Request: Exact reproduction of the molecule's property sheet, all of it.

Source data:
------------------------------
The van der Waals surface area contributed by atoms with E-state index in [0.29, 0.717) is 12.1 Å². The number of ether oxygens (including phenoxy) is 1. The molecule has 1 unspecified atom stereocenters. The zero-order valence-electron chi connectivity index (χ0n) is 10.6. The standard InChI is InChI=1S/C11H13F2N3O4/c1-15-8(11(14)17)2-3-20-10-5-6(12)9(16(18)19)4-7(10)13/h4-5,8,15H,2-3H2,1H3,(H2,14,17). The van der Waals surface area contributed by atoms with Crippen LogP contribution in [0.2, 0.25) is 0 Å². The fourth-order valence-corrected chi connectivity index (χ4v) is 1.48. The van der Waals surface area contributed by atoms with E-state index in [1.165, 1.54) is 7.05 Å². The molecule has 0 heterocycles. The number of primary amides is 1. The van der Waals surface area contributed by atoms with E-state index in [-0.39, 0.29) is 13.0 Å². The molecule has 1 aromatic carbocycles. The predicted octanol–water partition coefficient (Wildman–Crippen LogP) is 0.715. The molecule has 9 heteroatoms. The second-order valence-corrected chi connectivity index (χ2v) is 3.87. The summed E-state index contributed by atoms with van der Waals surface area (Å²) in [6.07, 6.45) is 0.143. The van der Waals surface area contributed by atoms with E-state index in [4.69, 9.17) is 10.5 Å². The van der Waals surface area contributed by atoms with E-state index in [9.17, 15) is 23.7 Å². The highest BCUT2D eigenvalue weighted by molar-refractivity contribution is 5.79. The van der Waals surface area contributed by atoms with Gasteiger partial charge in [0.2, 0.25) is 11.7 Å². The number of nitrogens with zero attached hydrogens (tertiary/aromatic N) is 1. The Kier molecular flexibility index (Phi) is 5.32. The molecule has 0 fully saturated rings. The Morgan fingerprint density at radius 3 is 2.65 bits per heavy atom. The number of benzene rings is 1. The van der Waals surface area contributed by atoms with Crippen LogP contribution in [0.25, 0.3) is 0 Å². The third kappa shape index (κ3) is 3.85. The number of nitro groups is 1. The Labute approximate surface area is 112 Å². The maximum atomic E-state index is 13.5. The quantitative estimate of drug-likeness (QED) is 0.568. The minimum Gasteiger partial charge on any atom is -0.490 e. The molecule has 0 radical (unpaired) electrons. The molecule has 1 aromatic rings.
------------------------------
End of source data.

The van der Waals surface area contributed by atoms with E-state index in [0.29, 0.717) is 12.1 Å². The number of ether oxygens (including phenoxy) is 1. The molecule has 1 unspecified atom stereocenters. The zero-order valence-electron chi connectivity index (χ0n) is 10.6. The standard InChI is InChI=1S/C11H13F2N3O4/c1-15-8(11(14)17)2-3-20-10-5-6(12)9(16(18)19)4-7(10)13/h4-5,8,15H,2-3H2,1H3,(H2,14,17). The van der Waals surface area contributed by atoms with Crippen LogP contribution in [0.2, 0.25) is 0 Å². The fourth-order valence-corrected chi connectivity index (χ4v) is 1.48. The van der Waals surface area contributed by atoms with E-state index in [1.165, 1.54) is 7.05 Å². The molecule has 0 heterocycles. The number of primary amides is 1. The van der Waals surface area contributed by atoms with E-state index in [-0.39, 0.29) is 13.0 Å². The molecule has 1 aromatic carbocycles. The predicted octanol–water partition coefficient (Wildman–Crippen LogP) is 0.715. The molecule has 9 heteroatoms. The second-order valence-corrected chi connectivity index (χ2v) is 3.87. The summed E-state index contributed by atoms with van der Waals surface area (Å²) in [6.07, 6.45) is 0.143. The van der Waals surface area contributed by atoms with E-state index in [4.69, 9.17) is 10.5 Å². The van der Waals surface area contributed by atoms with E-state index in [9.17, 15) is 23.7 Å². The highest BCUT2D eigenvalue weighted by molar-refractivity contribution is 5.79. The van der Waals surface area contributed by atoms with Gasteiger partial charge in [0.2, 0.25) is 11.7 Å². The number of nitrogens with zero attached hydrogens (tertiary/aromatic N) is 1. The Kier molecular flexibility index (Phi) is 5.32. The molecule has 0 fully saturated rings. The Morgan fingerprint density at radius 3 is 2.65 bits per heavy atom. The number of benzene rings is 1. The van der Waals surface area contributed by atoms with Crippen LogP contribution in [0.25, 0.3) is 0 Å². The third kappa shape index (κ3) is 3.85. The number of nitro groups is 1. The Labute approximate surface area is 112 Å². The maximum atomic E-state index is 13.5. The quantitative estimate of drug-likeness (QED) is 0.568. The minimum Gasteiger partial charge on any atom is -0.490 e. The molecule has 0 radical (unpaired) electrons. The molecule has 1 aromatic rings.